People hoping to lose weight with exercise often wind up being their own worst enemies, according to the latest, large-scale study of workouts, weight loss and their frustrating interaction. The study, which carefully tracked how much people ate and moved after starting to exercise, found that many of them failed to lose or even gained weight while exercising, because they also reflexively changed their lives in other, subtle ways. But a few people in the study did drop pounds, and their success could have lessons for the rest of us.
In a just and cogent universe, of course, exercise would make us thin. Physical activity consumes calories, and if we burn calories without replacing them or reducing our overall energy expenditure, we enter negative energy balance. In that condition, we utilise our internal energy stores, which most of us would call our flab, and shed weight.
But human metabolisms are not always just and cogent, and multiple past studies have shown that most men and women who begin new exercise routines drop only about 30 per cent or 40 per cent as much weight as would be expected, given how many additional calories they are expending with exercise.
Why exercise underwhelms for weight reduction remains an open question, though. Scientists studying the issue agree that most of us compensate for the calories lost to exercise by eating more, moving less, or both. Our resting metabolic rates may also decline if we start to lose pounds. All of this shifts us back toward positive energy balance, otherwise known as weight gain.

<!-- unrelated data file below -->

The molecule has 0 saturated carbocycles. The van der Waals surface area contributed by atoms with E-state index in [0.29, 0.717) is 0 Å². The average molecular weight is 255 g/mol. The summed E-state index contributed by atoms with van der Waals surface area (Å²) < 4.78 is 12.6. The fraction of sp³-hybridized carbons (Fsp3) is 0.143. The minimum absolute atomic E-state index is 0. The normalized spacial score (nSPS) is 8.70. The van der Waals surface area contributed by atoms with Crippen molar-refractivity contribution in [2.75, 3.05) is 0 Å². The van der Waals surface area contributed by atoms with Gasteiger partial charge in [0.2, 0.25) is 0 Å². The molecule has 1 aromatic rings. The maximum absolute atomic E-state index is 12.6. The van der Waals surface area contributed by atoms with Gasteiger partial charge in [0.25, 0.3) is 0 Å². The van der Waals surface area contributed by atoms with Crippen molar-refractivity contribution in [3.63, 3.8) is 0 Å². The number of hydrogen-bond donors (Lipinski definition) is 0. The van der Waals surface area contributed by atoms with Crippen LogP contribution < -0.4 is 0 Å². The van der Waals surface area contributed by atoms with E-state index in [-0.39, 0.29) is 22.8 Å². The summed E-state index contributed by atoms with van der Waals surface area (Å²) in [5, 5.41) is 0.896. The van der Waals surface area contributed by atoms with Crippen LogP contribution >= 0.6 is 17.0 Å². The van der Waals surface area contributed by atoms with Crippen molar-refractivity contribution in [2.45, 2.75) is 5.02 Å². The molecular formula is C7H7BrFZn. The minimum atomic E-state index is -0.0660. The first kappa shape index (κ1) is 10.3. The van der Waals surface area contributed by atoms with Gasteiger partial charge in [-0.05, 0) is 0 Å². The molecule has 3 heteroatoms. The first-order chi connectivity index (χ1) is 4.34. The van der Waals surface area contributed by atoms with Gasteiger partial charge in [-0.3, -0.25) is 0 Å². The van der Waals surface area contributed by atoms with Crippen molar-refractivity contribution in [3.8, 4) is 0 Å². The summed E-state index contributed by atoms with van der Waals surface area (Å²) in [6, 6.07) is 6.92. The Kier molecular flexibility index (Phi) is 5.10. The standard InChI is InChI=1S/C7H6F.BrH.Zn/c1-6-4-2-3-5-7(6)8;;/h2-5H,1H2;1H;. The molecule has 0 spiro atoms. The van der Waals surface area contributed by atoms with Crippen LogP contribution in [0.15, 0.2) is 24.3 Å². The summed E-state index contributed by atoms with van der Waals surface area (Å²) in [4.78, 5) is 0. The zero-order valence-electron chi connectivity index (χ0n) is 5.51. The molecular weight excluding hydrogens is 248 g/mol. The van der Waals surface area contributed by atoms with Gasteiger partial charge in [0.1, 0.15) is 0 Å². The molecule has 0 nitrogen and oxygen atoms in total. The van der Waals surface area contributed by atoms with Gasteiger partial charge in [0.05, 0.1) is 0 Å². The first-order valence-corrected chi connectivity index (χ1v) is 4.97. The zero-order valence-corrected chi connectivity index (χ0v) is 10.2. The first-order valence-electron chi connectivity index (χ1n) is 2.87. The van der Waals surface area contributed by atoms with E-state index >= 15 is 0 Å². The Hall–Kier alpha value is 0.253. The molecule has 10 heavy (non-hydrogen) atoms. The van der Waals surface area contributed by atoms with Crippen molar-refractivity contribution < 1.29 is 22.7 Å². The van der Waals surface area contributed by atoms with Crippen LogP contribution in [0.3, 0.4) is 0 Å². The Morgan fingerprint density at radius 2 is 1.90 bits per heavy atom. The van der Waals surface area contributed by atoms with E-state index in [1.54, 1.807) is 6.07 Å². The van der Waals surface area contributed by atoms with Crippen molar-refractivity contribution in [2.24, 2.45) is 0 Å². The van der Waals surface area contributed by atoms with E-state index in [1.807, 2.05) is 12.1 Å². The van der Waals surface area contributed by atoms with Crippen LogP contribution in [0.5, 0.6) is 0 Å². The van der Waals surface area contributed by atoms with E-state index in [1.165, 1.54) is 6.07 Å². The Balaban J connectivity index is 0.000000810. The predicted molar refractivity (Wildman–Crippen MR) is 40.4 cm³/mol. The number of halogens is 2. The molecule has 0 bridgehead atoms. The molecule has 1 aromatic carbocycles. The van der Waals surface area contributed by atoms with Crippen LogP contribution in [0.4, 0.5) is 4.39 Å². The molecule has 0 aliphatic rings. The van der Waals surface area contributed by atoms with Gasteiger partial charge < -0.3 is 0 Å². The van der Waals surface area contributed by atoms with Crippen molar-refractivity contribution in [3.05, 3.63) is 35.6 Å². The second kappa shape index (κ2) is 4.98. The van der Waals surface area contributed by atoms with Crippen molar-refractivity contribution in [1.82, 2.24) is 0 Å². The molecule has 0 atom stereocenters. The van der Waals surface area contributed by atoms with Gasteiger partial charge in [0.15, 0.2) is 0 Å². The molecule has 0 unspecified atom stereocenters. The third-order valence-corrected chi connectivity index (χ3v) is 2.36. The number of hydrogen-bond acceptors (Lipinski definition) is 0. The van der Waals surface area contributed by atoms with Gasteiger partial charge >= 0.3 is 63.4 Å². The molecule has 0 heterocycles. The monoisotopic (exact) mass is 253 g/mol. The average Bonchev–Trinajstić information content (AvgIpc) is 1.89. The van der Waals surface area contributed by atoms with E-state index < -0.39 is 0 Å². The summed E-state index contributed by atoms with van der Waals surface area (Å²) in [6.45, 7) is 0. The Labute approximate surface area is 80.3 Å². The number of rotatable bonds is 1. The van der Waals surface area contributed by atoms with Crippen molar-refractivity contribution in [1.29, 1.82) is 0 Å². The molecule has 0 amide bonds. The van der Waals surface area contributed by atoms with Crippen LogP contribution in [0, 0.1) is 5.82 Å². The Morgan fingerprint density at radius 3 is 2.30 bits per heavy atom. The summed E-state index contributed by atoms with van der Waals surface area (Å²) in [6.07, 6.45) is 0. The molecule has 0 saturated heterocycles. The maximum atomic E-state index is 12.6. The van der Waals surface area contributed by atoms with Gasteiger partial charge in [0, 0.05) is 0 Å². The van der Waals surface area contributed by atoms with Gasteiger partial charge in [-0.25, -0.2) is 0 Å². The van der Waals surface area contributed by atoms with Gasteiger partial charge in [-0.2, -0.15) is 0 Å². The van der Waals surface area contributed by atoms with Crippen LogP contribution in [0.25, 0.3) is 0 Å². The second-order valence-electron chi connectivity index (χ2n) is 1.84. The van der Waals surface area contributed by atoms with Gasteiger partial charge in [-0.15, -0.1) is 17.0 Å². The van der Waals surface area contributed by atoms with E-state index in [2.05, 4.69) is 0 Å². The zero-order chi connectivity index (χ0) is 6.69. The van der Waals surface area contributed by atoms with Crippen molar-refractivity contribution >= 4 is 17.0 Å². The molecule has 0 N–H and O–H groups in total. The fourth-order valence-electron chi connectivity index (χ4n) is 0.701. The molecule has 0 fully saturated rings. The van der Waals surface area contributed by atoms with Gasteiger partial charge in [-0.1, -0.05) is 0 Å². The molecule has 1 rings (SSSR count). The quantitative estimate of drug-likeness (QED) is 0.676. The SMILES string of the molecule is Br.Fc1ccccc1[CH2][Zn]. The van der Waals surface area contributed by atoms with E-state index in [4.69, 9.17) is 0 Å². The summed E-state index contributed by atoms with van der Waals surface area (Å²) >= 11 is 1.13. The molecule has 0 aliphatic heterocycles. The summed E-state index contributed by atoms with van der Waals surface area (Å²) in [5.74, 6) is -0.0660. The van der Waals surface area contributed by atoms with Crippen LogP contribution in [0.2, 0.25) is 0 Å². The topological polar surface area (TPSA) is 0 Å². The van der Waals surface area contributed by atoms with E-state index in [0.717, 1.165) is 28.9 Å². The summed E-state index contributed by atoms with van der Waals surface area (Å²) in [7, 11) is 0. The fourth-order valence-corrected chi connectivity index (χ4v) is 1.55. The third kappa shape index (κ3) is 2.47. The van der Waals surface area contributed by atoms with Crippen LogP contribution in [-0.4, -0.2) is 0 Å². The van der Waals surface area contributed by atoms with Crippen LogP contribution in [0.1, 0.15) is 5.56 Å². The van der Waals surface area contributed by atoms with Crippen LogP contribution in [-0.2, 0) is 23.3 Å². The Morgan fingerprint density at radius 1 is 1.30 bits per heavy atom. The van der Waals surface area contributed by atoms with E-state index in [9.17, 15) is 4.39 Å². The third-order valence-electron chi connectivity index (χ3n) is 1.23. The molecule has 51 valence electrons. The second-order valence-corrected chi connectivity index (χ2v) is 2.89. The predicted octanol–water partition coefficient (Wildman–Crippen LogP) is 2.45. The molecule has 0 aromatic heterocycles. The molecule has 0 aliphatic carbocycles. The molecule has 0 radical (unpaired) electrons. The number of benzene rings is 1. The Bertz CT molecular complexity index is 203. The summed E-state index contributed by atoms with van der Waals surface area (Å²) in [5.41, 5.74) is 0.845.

It has not been clear, however, whether we tend primarily to overeat or under-move as compensation, and the issue matters. To avoid compensating, we need to know how we are doing it.
So, for the new study, which was published last month in the American Journal of Clinical Nutrition, researchers with the Pennington Biomedical Research Center in Baton Rouge, La, and other institutions decided to exhort a large group of inactive people into exercising and closely track how their waistlines and daily habits changed.
They began by recruiting 171 sedentary, overweight men and women ages 18 to 65, measured their weight, resting metabolic rates, typical levels of hunger, aerobic fitness and, using complex, liquid energy tracers, daily food intake and energy expenditure. With standardised psychological questionnaires, they also explored whether the volunteers felt that virtuous, healthy actions now justified less-desirable ones later.
They then randomly assigned some to continue their normal lives as a control, while others began supervised exercise programs. In one, people exercised three times a week on treadmills or exercise bikes until they had burned eight calories for every kilogram of their body weight, or about 700 calories a week for most of them. The other program upped the exercise to 20 calories for every kilogram of body weight, or about 1,760 calories a week.